Your Life Sentence

by C C Finlay

You sit in the bathroom, pants puddled at your ankles, and stare at the vase of orchids on the marble counter: the blossoms curl like purple teardrops.

Brandon, your husband, raps on the door.  “Hey!  Did you fall in?”

“Out in a second,” you answer.  For added verisimilitude you rattle the toilet paper roll.

“Well, call me if you need a lifeguard.”

You hate the joke.  “Sure thing,” you answer with saccharine cheer.

You live in a world that requires the bravado of false cheer.  For the past several days you’ve suffered from the too-familiar cramps, but you’ve been in denial, blaming the iffy paella valenciana at the restaurant two nights ago.  No more.  Only the deep breathing techniques you learned in Lamaze class the first time you were pregnant ease your panic.

“Honey!”  Brandon pounds at the door.  “We don’t want to be late.”

No, you don’t: the weekly doctor visits are a condition of your parole, after the second pregnancy.  Even you think that’s only fair.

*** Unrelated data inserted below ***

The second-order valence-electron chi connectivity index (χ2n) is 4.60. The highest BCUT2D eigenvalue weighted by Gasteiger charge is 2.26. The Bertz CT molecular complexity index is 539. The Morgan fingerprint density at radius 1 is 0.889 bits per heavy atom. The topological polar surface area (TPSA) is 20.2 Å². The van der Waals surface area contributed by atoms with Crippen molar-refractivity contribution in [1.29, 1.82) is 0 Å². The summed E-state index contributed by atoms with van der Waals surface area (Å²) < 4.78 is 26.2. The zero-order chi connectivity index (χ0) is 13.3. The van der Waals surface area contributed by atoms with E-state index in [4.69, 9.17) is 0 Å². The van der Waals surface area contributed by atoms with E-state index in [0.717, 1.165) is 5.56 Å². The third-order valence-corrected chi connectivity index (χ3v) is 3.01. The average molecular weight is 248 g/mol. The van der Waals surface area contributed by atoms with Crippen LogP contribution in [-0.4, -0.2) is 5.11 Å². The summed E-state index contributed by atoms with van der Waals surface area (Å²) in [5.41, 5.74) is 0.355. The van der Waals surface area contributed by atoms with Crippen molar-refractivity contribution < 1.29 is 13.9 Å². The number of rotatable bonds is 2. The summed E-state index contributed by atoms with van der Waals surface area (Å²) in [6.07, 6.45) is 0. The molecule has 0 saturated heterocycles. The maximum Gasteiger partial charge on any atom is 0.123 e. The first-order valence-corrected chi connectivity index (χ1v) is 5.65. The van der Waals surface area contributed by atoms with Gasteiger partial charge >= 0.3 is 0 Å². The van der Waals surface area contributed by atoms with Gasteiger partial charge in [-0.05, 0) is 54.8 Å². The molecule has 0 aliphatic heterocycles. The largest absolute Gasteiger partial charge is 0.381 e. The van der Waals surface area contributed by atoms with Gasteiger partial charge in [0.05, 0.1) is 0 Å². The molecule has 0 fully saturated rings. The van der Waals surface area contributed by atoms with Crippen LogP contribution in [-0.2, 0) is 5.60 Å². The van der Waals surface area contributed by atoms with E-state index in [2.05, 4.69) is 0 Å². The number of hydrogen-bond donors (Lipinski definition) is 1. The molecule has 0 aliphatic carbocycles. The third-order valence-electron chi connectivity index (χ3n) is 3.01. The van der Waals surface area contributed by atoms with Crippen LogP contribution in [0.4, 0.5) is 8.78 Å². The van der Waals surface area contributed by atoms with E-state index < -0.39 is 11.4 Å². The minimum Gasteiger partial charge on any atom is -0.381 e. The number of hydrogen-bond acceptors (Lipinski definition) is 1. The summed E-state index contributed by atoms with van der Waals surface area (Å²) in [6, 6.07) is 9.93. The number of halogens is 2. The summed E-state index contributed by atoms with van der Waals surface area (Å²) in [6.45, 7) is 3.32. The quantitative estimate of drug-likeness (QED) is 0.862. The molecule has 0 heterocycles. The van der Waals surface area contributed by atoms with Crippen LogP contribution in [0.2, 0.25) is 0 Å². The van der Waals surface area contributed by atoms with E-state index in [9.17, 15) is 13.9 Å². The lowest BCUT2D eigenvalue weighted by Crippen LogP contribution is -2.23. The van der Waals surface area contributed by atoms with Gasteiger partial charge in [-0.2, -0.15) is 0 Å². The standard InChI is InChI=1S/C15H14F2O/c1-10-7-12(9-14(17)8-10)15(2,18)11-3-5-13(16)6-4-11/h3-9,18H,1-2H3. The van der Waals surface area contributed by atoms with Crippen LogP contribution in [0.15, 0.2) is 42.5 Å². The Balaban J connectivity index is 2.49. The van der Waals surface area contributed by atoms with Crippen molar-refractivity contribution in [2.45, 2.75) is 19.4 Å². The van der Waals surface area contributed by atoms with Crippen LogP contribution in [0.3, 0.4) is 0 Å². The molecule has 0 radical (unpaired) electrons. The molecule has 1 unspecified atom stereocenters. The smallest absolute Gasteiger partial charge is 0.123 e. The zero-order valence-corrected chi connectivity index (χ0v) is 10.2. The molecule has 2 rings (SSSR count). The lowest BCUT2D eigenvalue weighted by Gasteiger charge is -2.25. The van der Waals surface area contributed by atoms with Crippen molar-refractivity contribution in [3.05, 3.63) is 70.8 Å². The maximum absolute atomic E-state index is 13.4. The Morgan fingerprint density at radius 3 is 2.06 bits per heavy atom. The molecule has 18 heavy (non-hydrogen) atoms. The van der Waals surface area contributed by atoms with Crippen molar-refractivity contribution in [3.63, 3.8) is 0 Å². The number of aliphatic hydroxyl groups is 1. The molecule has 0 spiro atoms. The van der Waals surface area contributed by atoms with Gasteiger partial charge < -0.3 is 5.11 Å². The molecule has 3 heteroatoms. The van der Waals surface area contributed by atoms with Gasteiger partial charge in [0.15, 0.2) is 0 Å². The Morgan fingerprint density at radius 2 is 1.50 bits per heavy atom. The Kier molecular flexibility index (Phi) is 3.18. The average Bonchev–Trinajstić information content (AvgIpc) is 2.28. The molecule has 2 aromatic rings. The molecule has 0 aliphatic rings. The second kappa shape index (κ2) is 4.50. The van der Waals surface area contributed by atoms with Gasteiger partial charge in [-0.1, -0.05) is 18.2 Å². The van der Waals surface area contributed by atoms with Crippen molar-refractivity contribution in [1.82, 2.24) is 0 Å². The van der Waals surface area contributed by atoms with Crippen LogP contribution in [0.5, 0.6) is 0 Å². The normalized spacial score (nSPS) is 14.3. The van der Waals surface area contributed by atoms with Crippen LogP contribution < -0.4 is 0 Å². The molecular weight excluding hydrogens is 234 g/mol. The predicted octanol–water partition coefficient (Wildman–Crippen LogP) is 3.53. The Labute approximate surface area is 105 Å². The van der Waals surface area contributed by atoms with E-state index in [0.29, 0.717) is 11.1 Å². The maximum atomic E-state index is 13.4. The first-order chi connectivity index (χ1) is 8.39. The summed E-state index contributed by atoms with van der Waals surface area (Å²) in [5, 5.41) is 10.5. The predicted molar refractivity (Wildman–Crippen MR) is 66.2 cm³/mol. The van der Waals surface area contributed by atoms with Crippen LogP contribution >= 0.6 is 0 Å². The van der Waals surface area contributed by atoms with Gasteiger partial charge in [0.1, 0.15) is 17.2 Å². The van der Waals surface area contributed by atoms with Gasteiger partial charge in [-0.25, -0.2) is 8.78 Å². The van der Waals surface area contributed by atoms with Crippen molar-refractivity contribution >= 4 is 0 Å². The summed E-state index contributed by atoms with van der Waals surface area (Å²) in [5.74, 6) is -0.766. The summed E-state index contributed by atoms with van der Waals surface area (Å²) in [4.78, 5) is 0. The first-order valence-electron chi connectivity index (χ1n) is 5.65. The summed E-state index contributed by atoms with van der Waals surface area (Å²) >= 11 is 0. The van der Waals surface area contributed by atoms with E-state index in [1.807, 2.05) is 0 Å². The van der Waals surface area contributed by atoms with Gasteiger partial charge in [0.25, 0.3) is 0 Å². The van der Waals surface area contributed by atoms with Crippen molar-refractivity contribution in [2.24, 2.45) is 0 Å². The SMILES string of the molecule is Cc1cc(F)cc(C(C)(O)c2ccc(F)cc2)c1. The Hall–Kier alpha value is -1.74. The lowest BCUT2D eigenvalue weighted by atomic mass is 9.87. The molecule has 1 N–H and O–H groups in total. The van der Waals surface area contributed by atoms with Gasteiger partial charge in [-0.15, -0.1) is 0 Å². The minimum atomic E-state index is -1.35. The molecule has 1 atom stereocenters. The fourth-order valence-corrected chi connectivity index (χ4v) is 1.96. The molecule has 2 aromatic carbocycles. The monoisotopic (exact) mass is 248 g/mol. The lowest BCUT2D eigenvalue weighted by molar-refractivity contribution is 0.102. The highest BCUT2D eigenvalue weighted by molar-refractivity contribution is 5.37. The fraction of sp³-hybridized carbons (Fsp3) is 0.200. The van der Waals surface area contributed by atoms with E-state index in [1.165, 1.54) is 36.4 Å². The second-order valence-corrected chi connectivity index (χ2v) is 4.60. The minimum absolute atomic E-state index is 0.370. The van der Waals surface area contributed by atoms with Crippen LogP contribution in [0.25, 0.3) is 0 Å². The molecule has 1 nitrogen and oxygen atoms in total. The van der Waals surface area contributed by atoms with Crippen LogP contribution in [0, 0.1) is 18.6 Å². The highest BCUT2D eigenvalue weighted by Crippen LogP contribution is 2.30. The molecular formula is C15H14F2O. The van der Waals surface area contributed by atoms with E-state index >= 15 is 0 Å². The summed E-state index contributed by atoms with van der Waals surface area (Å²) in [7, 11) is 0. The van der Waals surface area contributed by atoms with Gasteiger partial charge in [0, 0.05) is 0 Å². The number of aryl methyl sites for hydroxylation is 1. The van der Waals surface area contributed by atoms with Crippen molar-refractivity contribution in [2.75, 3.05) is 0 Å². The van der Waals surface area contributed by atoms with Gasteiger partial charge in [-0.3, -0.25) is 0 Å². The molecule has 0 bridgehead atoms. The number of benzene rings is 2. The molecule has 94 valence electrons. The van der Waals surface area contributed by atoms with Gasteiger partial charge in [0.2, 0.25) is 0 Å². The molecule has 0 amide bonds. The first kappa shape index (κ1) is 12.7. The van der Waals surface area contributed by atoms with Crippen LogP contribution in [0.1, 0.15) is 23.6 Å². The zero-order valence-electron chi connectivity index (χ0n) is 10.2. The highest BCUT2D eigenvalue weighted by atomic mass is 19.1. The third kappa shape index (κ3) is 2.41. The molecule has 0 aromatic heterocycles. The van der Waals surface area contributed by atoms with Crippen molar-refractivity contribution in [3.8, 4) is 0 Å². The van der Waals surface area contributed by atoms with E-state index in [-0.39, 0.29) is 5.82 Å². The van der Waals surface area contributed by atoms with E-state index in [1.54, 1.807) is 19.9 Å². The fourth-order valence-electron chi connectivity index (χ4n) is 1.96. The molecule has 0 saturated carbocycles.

“Almost done,” you answer.  A shudder runs down your spine, like a finger dragged across a keyboard badly out of tune.  You rise and pull your pants up.  The bowl flushes automatically, but you refuse to look back.  You tuck in your blouse, yank open the door.

Brandon stands there with a shoe in one hand and a big dumb grin on his square face.  “Know what week it is?”

“No,” you lie.  He leans over for a kiss and you dodge him.

“Week nine,” he says, laughing as if it’s a game.  “We’ll have the doctor fill out the Certificate of Conception, then call your parole officer.  Then if we have to check you into the hospital for the next thirty weeks–”

“Thirty weeks in the hospital — that’s almost like prison.”  You grab your keys and purse from the dresser.

“We’ve just got to stick to the plan,” he says earnestly.